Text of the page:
The impact of intestinal failure on oral drug absorption: a review.
Introduction Intestinal failure is a complex gastroenterological condition that occurs as a result of reduced intestinal absorption of nutrients and/or water and electrolytes. Without treatment, nutritional depletion and/or dehydration will result. It can be acute or chronic and occurs secondary to a variety of causes, including massive bowel resection, inflammatory bowel diseases of the bowel, and small bowel dysfunction. Results and Discussion Resection of the small bowel results in a range of physiological changes that affect the absorption of nutrients, water, and electrolytes. In addition, these changes may also affect the absorption of orally administered medication. However, there is only minimal published literature regarding this, with the publications limited to case reports of failure or efficacy of certain medicines such as digoxin and warfarin in individual patients. Due to the highly heterogeneous nature of intestinal failure patients, there is little generalizability of the information within these articles to other patients. Only one article seeks to provide limited practical advice regarding prescribing in this complex patient group. Conclusion The input of specialist pharmacists is necessary in the management of these patients to ensure that appropriate drugs and formulations are prescribed in a timely manner to optimize absorption and resultant efficacy.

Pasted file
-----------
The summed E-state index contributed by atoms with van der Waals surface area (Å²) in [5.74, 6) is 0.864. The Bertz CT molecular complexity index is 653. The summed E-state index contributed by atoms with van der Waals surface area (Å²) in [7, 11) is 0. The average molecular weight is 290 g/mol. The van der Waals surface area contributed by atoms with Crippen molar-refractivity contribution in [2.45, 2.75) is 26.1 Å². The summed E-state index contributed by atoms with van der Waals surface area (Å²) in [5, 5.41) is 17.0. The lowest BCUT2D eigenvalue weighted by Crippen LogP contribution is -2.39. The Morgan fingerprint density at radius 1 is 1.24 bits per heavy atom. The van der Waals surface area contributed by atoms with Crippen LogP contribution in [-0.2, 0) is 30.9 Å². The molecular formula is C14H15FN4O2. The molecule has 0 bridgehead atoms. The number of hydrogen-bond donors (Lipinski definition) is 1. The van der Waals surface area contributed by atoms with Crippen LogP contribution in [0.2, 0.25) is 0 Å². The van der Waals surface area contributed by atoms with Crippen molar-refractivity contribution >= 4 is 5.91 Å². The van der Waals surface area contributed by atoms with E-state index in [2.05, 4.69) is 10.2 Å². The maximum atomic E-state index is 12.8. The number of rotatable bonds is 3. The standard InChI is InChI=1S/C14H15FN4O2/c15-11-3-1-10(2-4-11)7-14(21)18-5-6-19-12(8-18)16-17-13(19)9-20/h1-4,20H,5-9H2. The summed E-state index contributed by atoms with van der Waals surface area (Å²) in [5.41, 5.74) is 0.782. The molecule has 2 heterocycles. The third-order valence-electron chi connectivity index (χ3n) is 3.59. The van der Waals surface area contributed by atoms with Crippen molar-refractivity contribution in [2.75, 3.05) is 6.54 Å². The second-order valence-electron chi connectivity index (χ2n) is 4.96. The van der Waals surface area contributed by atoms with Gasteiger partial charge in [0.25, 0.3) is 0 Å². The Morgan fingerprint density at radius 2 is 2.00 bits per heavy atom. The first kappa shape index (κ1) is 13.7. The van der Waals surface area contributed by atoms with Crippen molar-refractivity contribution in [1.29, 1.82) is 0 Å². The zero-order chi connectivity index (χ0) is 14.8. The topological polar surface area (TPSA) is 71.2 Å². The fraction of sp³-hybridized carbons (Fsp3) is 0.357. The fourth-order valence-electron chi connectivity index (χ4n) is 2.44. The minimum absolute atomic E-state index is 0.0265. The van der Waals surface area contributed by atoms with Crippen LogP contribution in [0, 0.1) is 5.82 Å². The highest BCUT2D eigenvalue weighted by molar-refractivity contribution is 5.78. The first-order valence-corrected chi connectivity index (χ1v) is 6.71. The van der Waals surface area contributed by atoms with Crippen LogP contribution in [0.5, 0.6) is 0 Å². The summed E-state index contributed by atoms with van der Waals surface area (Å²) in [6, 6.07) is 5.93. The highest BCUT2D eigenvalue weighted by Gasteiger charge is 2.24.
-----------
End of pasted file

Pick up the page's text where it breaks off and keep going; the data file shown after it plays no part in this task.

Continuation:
Citation : Ward, N. (2010) The impact of intestinal failure on oral drug absorption: a review. Journal of gastrointestinal surgery, 14 (6), pp. 1045-1051
ISSN : 1873-4626
Research Institute : Leicester Institute for Pharmaceutical Innovation - From Molecules to Practice (LIPI)
- Leicester School of Pharmacy